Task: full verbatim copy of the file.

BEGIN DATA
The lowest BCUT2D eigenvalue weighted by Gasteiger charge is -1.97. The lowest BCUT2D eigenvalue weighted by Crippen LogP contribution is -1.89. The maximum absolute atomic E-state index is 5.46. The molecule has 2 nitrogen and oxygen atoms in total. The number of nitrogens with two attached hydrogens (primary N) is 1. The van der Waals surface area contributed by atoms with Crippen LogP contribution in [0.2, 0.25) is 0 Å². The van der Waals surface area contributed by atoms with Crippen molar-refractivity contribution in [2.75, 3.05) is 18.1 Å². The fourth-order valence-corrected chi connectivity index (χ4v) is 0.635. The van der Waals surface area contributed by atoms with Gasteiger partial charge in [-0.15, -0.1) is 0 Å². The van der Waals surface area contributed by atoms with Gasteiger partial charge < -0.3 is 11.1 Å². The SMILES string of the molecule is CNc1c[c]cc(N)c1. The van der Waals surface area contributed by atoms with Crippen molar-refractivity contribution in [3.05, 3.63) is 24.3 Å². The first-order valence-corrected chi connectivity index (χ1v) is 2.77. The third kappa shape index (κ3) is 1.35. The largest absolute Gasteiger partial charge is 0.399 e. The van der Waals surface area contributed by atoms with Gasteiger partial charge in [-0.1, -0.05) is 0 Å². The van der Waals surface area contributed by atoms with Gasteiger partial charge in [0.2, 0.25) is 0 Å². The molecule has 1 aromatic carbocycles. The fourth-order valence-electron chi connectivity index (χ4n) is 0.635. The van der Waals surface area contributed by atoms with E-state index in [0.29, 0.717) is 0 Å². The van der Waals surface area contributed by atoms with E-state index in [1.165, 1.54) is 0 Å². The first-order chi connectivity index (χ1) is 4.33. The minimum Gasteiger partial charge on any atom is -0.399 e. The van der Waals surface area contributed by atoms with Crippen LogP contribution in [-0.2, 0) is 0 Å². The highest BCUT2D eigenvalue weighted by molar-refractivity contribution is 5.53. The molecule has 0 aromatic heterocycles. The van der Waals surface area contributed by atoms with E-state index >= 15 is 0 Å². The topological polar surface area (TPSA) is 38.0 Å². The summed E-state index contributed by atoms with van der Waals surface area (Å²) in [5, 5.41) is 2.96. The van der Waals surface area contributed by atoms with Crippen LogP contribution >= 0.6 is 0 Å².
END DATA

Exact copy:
The lowest BCUT2D eigenvalue weighted by Gasteiger charge is -1.97. The lowest BCUT2D eigenvalue weighted by Crippen LogP contribution is -1.89. The maximum absolute atomic E-state index is 5.46. The molecule has 2 nitrogen and oxygen atoms in total. The number of nitrogens with two attached hydrogens (primary N) is 1. The van der Waals surface area contributed by atoms with Crippen LogP contribution in [0.2, 0.25) is 0 Å². The van der Waals surface area contributed by atoms with Crippen molar-refractivity contribution in [2.75, 3.05) is 18.1 Å². The fourth-order valence-corrected chi connectivity index (χ4v) is 0.635. The van der Waals surface area contributed by atoms with Gasteiger partial charge in [-0.15, -0.1) is 0 Å². The van der Waals surface area contributed by atoms with Gasteiger partial charge < -0.3 is 11.1 Å². The SMILES string of the molecule is CNc1c[c]cc(N)c1. The van der Waals surface area contributed by atoms with Crippen molar-refractivity contribution in [3.05, 3.63) is 24.3 Å². The first-order valence-corrected chi connectivity index (χ1v) is 2.77. The third kappa shape index (κ3) is 1.35. The largest absolute Gasteiger partial charge is 0.399 e. The van der Waals surface area contributed by atoms with Gasteiger partial charge in [-0.1, -0.05) is 0 Å². The van der Waals surface area contributed by atoms with Gasteiger partial charge in [0.2, 0.25) is 0 Å². The molecule has 1 aromatic carbocycles. The fourth-order valence-electron chi connectivity index (χ4n) is 0.635. The van der Waals surface area contributed by atoms with E-state index in [0.29, 0.717) is 0 Å². The van der Waals surface area contributed by atoms with E-state index in [1.165, 1.54) is 0 Å². The first-order chi connectivity index (χ1) is 4.33. The minimum Gasteiger partial charge on any atom is -0.399 e. The van der Waals surface area contributed by atoms with Crippen LogP contribution in [-0.2, 0) is 0 Å². The highest BCUT2D eigenvalue weighted by molar-refractivity contribution is 5.53. The molecule has 0 aromatic heterocycles. The van der Waals surface area contributed by atoms with E-state index >= 15 is 0 Å². The topological polar surface area (TPSA) is 38.0 Å². The summed E-state index contributed by atoms with van der Waals surface area (Å²) in [5, 5.41) is 2.96. The van der Waals surface area contributed by atoms with Crippen LogP contribution >= 0.6 is 0 Å².